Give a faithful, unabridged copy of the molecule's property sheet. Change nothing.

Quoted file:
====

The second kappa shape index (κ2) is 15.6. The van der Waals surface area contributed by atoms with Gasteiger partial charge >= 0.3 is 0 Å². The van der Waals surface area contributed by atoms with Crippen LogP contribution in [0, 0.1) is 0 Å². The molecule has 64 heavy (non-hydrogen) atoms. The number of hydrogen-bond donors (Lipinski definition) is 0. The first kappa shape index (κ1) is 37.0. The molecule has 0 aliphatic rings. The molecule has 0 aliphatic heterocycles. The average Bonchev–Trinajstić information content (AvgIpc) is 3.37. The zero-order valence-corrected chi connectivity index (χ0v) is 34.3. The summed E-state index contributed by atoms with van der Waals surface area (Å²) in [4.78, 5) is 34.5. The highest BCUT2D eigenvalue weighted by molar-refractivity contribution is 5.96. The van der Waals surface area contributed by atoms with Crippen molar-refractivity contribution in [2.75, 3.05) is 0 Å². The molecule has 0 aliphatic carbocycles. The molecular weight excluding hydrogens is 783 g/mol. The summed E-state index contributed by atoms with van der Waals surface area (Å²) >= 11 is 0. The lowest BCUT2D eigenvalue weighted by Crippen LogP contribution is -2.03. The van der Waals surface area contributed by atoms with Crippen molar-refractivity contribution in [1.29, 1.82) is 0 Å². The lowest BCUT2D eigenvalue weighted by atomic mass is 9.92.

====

The second kappa shape index (κ2) is 15.6. The van der Waals surface area contributed by atoms with Gasteiger partial charge >= 0.3 is 0 Å². The van der Waals surface area contributed by atoms with Crippen LogP contribution in [0, 0.1) is 0 Å². The molecule has 64 heavy (non-hydrogen) atoms. The number of hydrogen-bond donors (Lipinski definition) is 0. The first kappa shape index (κ1) is 37.0. The molecule has 0 aliphatic rings. The molecule has 0 aliphatic heterocycles. The average Bonchev–Trinajstić information content (AvgIpc) is 3.37. The zero-order valence-corrected chi connectivity index (χ0v) is 34.3. The summed E-state index contributed by atoms with van der Waals surface area (Å²) in [4.78, 5) is 34.5. The highest BCUT2D eigenvalue weighted by molar-refractivity contribution is 5.96. The van der Waals surface area contributed by atoms with Crippen molar-refractivity contribution in [2.75, 3.05) is 0 Å². The molecule has 0 aliphatic carbocycles. The molecular weight excluding hydrogens is 783 g/mol. The summed E-state index contributed by atoms with van der Waals surface area (Å²) >= 11 is 0. The lowest BCUT2D eigenvalue weighted by Crippen LogP contribution is -2.03. The van der Waals surface area contributed by atoms with Crippen molar-refractivity contribution in [1.29, 1.82) is 0 Å². The lowest BCUT2D eigenvalue weighted by atomic mass is 9.92.